Professor Vincent J. Cannato delivers a definitive history of America's landmark port of entry. From eyewitness accounts, Cannato weaves together a poignant testament to the hopes and fears of "huddled masses yearning to breathe free." "Never before has Ellis Island been written about with such scholarly care and historical wisdom. Highly recommended!"-Douglas Brinkley, historian
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by Susan VanHecke
by Kevin Starr
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by David Oshinsky
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by Edward O. Wilson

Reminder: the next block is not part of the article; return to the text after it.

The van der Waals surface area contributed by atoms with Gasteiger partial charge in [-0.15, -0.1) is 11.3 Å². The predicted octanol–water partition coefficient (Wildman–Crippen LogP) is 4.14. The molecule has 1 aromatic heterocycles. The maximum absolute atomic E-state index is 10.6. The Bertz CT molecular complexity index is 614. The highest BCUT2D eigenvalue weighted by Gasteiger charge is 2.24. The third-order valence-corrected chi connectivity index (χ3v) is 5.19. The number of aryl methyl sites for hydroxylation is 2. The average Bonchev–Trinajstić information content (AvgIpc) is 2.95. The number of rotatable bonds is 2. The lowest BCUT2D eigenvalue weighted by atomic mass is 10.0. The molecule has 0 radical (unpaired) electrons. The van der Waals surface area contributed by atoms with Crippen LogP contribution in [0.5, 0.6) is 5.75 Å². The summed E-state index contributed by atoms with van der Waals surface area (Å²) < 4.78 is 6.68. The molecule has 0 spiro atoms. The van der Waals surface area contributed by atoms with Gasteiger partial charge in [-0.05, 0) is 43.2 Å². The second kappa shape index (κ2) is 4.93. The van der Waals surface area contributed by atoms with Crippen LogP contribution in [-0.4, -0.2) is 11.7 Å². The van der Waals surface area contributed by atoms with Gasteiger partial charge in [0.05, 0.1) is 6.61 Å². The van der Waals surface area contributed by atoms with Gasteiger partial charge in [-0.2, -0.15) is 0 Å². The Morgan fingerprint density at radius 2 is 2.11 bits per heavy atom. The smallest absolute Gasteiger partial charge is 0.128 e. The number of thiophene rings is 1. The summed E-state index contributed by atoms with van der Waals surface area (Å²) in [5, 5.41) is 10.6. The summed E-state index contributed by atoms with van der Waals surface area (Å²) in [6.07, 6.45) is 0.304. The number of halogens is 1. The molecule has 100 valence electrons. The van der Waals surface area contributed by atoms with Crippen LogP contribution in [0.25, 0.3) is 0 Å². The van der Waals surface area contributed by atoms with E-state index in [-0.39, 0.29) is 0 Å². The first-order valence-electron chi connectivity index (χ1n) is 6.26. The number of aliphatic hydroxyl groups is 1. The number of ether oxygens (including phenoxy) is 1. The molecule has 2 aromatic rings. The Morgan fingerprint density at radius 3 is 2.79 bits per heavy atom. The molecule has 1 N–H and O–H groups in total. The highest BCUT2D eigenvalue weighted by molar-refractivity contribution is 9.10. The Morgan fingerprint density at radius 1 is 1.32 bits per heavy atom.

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"The Ellis Island story provides the perfect vehicle to discuss the history of immigration in the U.S. Now serving as the plinth for the Statue of Liberty, the island housed the bureaucracy that oversaw the entrance of 12 million immigrants into America between 1892 and 1924. Commenting on the necessity of admitting foreigners to U.S. soil, the first immigration commissioner, John Weber, observed, "Americans typically shun hard manual work." Although employing perfect diction, narrator Johathan Hogan reads with little expression. Barely pausing to signal quotes, he seems determined to maintain a mechanical uniformity throughout. The few lines of poetry give him no inspiration to vary his stark delivery. J.A.H. (c) AudioFile 2009, Portland, Maine"
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